NEW YORK – Attorney General Eric T. Schneiderman today filed a lawsuit against several of the nation’s largest banks charging that the creation and use of a private national mortgage electronic registry system known as MERS has resulted in a wide range of deceptive and fraudulent foreclosure filings in New York state and federal courts, harming homeowners and undermining the integrity of the judicial foreclosure process. The lawsuit asserts that employees and agents of Bank of America, J.P. Morgan Chase, and Wells Fargo, acting as “MERS certifying officers,” have repeatedly submitted court documents containing false and misleading information that made it appear that the foreclosing party had the authority to bring a case when in fact it may not have. The lawsuit names JPMorgan Chase Bank, N.A., Bank of America, N.A., Wells Fargo Bank, N.A., as well as Virginia-based MERSCORP, Inc. and its subsidiary, Mortgage Electronic Registration Systems, Inc.
The lawsuit further asserts that the MERS System has effectively eliminated homeowners’ and the public’s ability to track property transfers through the traditional public records system. Instead, this information is now stored only in a private database – which is plagued with inaccuracies and errors – over which MERS and its financial institution members exercise sole control. Additional defendants include BAC Home Loans Servicing, LP, Chase Home Finance LLC, EMC Mortgage Corporation, and Wells Fargo Home Mortgage, Inc.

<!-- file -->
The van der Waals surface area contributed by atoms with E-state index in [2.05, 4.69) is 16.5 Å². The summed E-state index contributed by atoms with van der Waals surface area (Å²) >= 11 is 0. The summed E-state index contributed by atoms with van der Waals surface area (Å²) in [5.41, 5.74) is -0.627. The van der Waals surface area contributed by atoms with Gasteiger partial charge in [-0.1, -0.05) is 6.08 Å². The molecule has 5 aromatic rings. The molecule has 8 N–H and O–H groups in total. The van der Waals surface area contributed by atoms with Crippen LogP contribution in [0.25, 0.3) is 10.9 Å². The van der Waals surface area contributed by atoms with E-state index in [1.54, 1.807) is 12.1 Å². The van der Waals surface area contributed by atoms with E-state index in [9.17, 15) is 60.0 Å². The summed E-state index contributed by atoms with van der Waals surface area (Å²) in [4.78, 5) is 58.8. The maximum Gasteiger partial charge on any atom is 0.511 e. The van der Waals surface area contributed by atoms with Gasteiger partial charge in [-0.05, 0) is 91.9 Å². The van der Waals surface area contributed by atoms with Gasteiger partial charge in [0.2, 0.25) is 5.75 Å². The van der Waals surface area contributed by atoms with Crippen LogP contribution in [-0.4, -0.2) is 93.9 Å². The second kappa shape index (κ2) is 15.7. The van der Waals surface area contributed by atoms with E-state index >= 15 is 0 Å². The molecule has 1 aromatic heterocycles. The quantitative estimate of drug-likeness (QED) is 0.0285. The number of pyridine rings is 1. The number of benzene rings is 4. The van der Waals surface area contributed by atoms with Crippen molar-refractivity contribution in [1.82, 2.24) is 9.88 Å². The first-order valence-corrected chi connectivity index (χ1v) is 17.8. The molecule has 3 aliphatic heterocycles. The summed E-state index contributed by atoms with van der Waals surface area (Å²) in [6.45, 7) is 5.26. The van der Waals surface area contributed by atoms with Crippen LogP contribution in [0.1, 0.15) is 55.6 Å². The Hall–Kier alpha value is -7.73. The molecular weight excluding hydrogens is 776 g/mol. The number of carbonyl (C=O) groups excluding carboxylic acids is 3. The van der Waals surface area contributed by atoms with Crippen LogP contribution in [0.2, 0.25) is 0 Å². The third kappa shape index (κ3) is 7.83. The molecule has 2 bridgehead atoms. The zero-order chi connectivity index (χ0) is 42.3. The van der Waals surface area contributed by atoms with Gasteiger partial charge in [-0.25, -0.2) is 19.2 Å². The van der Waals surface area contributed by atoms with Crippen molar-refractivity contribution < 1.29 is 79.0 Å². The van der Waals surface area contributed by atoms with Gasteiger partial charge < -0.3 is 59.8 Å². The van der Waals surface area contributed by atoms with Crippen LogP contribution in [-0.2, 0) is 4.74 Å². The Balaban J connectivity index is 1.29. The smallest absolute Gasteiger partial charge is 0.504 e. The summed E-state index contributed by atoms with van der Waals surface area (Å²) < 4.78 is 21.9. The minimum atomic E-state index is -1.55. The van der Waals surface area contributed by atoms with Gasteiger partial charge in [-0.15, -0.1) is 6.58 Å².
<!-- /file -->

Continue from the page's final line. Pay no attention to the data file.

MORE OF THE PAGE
“The banks created the MERS system as an end-run around the property recording system, to facilitate the rapid securitization and sale of mortgages. Once the mortgages went sour, these same banks brought foreclosure proceedings en masse based on deceptive and fraudulent court submissions, seeking to take homes away from people with little regard for basic legal requirements or the rule of law,” said Attorney General Schneiderman. “Our action demonstrates that there is one set of rules for all – no matter how big or powerful the institution may be – and that those rules will be enforced vigorously. Only through real accountability for the illegal and deceptive conduct in the foreclosure crisis will there be justice for New York’s homeowners.”
I like it, I predicted it, and now we have an attorney general with a set of balls who has finally stood up and acted upon what, in my view, was both inevitable and necessary to clear the property title system, return it to a functional state, and ultimately allow the market to clear and housing prices to return to sustainable value.
This appears to be NY’s answer to the Miller-brokered “settlement”; it appears to be rather succinct and easily-understood too, distilled down into something like this: